I've been getting a lot of questions about how to prepare for pregnancy lately. Seems like fall and winter is when most people plan to start!
  1. Get a preconception check-up with your OB/GYN or primary care doctor.
    Check blood pressure, screen for anything that could make you high risk (hypertension, diabetes, lupus, cardiac disease, renal disease, history of DVT/PE, prior pre-term babies or complications), review meds, review menstrual cycle, get a pelvic exam to see if there are large fibroids or ovarian cysts or infection, make sure vaccinations are up to date, discuss timing intercourse to ovulation. Ask all your questions!
  2. Eat a healthy diet and avoid things you shouldn't eat or drink in pregnancy.
    When you stop using contraception, start eating like you are pregnant. Some women don't realize they're pregnant until they're 6+ weeks along and in the middle of fetal organ formation (a very important time)! Foods and drinks to avoid: raw meats/seafood, fish with high mercury content, deli meats, soft cheeses, unpasteurized foods, heavy alcohol intake, and basically anything you're not sure about. BTW- it's ok to have a little caffeine (~small Starbucks coffee or tea) everyday.
  3. Achieve a healthy BMI.
    Obesity and excessive weight gain can lead to complications in pregnancy and at delivery-- gestational diabetes, hypertension/pre-eclampsia, really big macrosomic babies that are at risk of shoulder dystocia (and subsequent nerve injury) from the shoulder getting stuck behind the pubic bone during vaginal delivery, needing a C-section, and more. Being underweight can lead to low birth weight babies and pre-term deliveries.
  4. Check if the medications you take are safe in pregnancy.
    Go over your med list with your OB/GYN and prescribing doctor. If you're on an anti-depressant or bipolar medication, talk to your doctor about whether you can come off them or can try one that's safer in pregnancy. Each case is different depending on the patient and the specific risks of the medications. For the most part, taking care of mom takes care of baby, too!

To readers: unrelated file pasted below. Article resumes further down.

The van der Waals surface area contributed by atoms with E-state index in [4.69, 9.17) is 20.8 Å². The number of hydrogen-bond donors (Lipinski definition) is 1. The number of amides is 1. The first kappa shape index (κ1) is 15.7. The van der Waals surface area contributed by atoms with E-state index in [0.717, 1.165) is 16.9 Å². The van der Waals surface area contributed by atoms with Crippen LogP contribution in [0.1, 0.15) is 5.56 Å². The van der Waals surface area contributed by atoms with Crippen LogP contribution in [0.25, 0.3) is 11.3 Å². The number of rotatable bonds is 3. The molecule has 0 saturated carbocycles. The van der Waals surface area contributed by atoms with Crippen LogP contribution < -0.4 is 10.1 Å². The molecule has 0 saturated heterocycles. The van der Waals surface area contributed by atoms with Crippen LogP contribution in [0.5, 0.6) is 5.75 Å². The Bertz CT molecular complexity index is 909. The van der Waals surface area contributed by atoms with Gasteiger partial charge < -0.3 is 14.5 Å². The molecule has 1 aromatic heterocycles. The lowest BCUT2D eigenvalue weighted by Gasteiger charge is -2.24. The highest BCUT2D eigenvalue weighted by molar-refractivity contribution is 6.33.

5. Talk to any medical specialist you're seeing (Psychiatry, Cardiology, Nephrology, Rheumatology, Neurology, Endocrinology, etc).
    Let them know your time frame so they can adjust your medications, treatments or frequency of follow up visits, if needed. Give them your OB's contact information in case they need to get in touch about your care.
  6. Ask your family about any inherited medical conditions/diseases, genetic anomalies, birth defects, blood disorders that increase risk of blood clots or hemorrhage.
    If any of the above are in your family history or you and your partner are from Ashkenazi Jewish backgrounds, your OB can refer you to a genetic counselor to talk about additional testing.
  7. Start taking daily prenatal vitamins with folic acid 1-2 months before you start trying to conceive.
    They're all pretty good and you can buy them over the counter. Try the gummy prenatals if you can't stomach the big pills. Standard folic acid dose is 400 micrograms to prevent fetal neural tube defects. If you had a baby with a neural tube defect or take certain medications, you will need to take 4,000 micrograms or 4 MILLIgrams.
  8. Stop drinking, smoking, doing recreational drugs.
    I know, I know, but I have to say it! Also, don't sit in hot tubs because the heat can affect the fetus. No more crazy hot tubs parties for you.
  9. Make sure you're not exposed to dangerous chemicals or radiation at work or at home.
  10. Encourage your partner to get a physical exam from his doctor, too!
    It takes two to make a baby!
  11. Figure out when you're ovulating.
    You'll need to be off the pill or hormonal contraception. Women generally return to their usual menstrual cycles within 1-2 months of stopping the pill or removing the IUD. It may take longer after Depo Provera injections. Ovulation occurs about 14 days before your period starts and can vary slightly cycle to cycle. Keep having sex when you want to! Just don't miss the week around ovulation. If you're not sure when you're ovulating, use a home ovulation predictor kit from the drug store.
  12. Good Luck!!